Didier Pironi

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Didier Pironi
Didier Pironi 1982.jpg
Pironi after winning the 1982 Dutch Grand Prix at Zandvoort
Born (1952-03-26)26 March 1952
Villecresnes, Val-de-Marne, France
Died 23 August 1987(1987-08-23) (aged 35)
off the Isle of Wight, England, UK
Formula One World Championship career
Nationality France French
Active years 19781982
Teams Tyrrell, Ligier, Ferrari
Races 72 (70 starts)
Championships 0
Wins 3
Podiums 13
Career points 101
Pole positions 4
Fastest laps 5
First race 1978 Argentine Grand Prix
First win 1980 Belgian Grand Prix
Last win 1982 Dutch Grand Prix
Last race 1982 German Grand Prix
24 Hours of Le Mans career
Participating years 1976–1978, 1980
Teams Porsche Kremer Racing, J. Haran de Chaunac, Renault Sport, BMW France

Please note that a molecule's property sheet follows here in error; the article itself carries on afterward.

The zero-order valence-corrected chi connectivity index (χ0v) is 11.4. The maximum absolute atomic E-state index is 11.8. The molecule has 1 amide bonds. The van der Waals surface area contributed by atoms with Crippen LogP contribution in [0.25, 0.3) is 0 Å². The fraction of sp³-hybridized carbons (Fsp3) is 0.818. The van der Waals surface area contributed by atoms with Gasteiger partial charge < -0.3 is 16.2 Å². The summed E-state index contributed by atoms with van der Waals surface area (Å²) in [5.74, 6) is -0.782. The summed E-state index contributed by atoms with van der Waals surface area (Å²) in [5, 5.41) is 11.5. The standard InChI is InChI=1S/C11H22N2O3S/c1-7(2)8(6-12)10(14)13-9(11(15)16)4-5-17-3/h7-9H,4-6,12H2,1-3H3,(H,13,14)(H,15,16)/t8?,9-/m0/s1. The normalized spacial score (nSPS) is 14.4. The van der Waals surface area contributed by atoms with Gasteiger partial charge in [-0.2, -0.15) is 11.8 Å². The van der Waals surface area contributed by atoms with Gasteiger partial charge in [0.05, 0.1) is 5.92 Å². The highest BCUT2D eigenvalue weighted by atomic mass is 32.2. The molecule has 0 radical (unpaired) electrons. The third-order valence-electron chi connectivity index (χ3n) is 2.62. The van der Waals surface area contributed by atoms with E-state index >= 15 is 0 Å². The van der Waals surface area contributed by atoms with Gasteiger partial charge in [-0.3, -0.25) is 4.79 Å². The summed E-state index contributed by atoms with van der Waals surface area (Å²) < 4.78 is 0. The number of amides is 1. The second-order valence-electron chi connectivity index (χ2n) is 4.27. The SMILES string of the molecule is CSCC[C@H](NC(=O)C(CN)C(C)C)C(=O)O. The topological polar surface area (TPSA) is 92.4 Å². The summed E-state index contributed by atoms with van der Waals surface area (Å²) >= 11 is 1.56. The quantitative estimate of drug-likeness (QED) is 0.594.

Best finish 1st (1978)
Class wins 1 (1978)

Didier Joseph Louis Pironi (26 March 1952 – 23 August 1987) was a racing driver from France. During his career he competed in 72 Formula One World Championship Grands Prix, driving for Tyrrell (1978–79), Ligier (1980) and Ferrari (1981–1982). He won the 24 Hours of Le Mans in 1978 driving a Renault Alpine A442B.

Professional driving career (1972-1982)[edit]

Pironi was born in Villecresnes, Val-de-Marne. He began studying as an engineer and earned a degree in science, but entering the family construction business fell by the wayside following his enrollment at the Paul Ricard driving school.

He was awarded Pilot Elf sponsorship in 1972, a program designed to promote young French motorsport talent, that previously led Patrick Tambay and Alain Prost to Formula One. Pironi made his top-flight debut on 15 January 1978. This was with Ken Tyrrell's team which, despite being British, had a strong working relationship with Elf, dating back to the late 1960s. In the same year, Pironi was part of the massive Renault squad tasked with winning the 24 Hours of Le Mans. Partnering Jean-Pierre Jaussaud in the team's second car, the unusual "bubble roof" A442B, he won the race by four laps from the rival Porsche 936s.

Pironi as a Formula Two driver in 1977